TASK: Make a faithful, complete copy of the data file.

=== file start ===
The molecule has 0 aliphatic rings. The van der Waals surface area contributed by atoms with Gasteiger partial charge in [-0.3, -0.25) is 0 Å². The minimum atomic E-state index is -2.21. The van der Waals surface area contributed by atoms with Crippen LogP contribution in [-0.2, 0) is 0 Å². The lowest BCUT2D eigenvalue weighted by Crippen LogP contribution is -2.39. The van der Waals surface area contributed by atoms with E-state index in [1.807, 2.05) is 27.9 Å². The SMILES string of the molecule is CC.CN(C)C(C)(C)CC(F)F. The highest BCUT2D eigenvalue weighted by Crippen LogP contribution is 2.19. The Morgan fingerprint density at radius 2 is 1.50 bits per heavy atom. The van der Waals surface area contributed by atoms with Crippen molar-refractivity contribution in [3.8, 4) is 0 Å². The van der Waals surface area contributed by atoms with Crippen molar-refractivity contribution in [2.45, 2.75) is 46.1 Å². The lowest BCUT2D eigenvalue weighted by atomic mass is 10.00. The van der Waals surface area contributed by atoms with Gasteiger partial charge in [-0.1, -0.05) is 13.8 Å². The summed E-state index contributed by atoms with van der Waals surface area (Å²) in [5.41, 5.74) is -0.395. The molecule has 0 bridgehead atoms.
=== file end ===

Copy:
The molecule has 0 aliphatic rings. The van der Waals surface area contributed by atoms with Gasteiger partial charge in [-0.3, -0.25) is 0 Å². The minimum atomic E-state index is -2.21. The van der Waals surface area contributed by atoms with Crippen LogP contribution in [-0.2, 0) is 0 Å². The lowest BCUT2D eigenvalue weighted by Crippen LogP contribution is -2.39. The van der Waals surface area contributed by atoms with E-state index in [1.807, 2.05) is 27.9 Å². The SMILES string of the molecule is CC.CN(C)C(C)(C)CC(F)F. The highest BCUT2D eigenvalue weighted by Crippen LogP contribution is 2.19. The Morgan fingerprint density at radius 2 is 1.50 bits per heavy atom. The van der Waals surface area contributed by atoms with Crippen molar-refractivity contribution in [3.8, 4) is 0 Å². The van der Waals surface area contributed by atoms with Crippen molar-refractivity contribution in [2.45, 2.75) is 46.1 Å². The lowest BCUT2D eigenvalue weighted by atomic mass is 10.00. The van der Waals surface area contributed by atoms with Gasteiger partial charge in [-0.1, -0.05) is 13.8 Å². The summed E-state index contributed by atoms with van der Waals surface area (Å²) in [5.41, 5.74) is -0.395. The molecule has 0 bridgehead atoms.